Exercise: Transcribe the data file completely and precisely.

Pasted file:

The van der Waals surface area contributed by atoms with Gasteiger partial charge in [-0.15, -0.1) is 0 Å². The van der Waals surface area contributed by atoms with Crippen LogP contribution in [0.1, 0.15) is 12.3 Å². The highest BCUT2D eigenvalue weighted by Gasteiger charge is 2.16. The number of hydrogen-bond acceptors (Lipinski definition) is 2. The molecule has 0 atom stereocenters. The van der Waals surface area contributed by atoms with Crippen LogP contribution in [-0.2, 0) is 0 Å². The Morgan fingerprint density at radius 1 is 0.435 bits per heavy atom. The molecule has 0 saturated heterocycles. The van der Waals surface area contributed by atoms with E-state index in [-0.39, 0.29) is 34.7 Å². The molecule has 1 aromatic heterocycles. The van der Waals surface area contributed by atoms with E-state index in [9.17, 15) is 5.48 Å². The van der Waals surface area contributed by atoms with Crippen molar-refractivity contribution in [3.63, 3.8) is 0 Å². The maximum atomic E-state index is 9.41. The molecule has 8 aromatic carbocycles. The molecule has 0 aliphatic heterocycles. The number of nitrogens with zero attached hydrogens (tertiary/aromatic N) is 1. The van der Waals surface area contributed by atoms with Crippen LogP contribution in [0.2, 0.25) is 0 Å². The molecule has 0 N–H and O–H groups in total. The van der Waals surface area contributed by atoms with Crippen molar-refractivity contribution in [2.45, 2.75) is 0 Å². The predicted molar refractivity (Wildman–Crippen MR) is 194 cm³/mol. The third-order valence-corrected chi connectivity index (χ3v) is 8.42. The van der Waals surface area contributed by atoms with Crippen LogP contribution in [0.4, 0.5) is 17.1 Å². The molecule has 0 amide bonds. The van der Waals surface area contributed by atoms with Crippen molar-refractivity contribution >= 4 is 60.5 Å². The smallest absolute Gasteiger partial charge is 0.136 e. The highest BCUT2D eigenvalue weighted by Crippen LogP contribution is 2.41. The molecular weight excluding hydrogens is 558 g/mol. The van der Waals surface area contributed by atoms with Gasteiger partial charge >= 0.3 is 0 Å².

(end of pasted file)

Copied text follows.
The van der Waals surface area contributed by atoms with Gasteiger partial charge in [-0.15, -0.1) is 0 Å². The van der Waals surface area contributed by atoms with Crippen LogP contribution in [0.1, 0.15) is 12.3 Å². The highest BCUT2D eigenvalue weighted by Gasteiger charge is 2.16. The number of hydrogen-bond acceptors (Lipinski definition) is 2. The molecule has 0 atom stereocenters. The van der Waals surface area contributed by atoms with Crippen LogP contribution in [-0.2, 0) is 0 Å². The Morgan fingerprint density at radius 1 is 0.435 bits per heavy atom. The molecule has 0 saturated heterocycles. The van der Waals surface area contributed by atoms with E-state index in [-0.39, 0.29) is 34.7 Å². The molecule has 1 aromatic heterocycles. The van der Waals surface area contributed by atoms with E-state index in [9.17, 15) is 5.48 Å². The van der Waals surface area contributed by atoms with Crippen molar-refractivity contribution in [3.63, 3.8) is 0 Å². The maximum atomic E-state index is 9.41. The molecule has 8 aromatic carbocycles. The molecule has 0 aliphatic heterocycles. The number of nitrogens with zero attached hydrogens (tertiary/aromatic N) is 1. The van der Waals surface area contributed by atoms with Crippen LogP contribution in [0.2, 0.25) is 0 Å². The molecule has 0 N–H and O–H groups in total. The van der Waals surface area contributed by atoms with Crippen molar-refractivity contribution in [2.45, 2.75) is 0 Å². The predicted molar refractivity (Wildman–Crippen MR) is 194 cm³/mol. The third-order valence-corrected chi connectivity index (χ3v) is 8.42. The van der Waals surface area contributed by atoms with Crippen LogP contribution in [0.4, 0.5) is 17.1 Å². The molecule has 0 amide bonds. The van der Waals surface area contributed by atoms with Crippen molar-refractivity contribution >= 4 is 60.5 Å². The smallest absolute Gasteiger partial charge is 0.136 e. The highest BCUT2D eigenvalue weighted by Crippen LogP contribution is 2.41. The molecular weight excluding hydrogens is 558 g/mol. The van der Waals surface area contributed by atoms with Gasteiger partial charge >= 0.3 is 0 Å².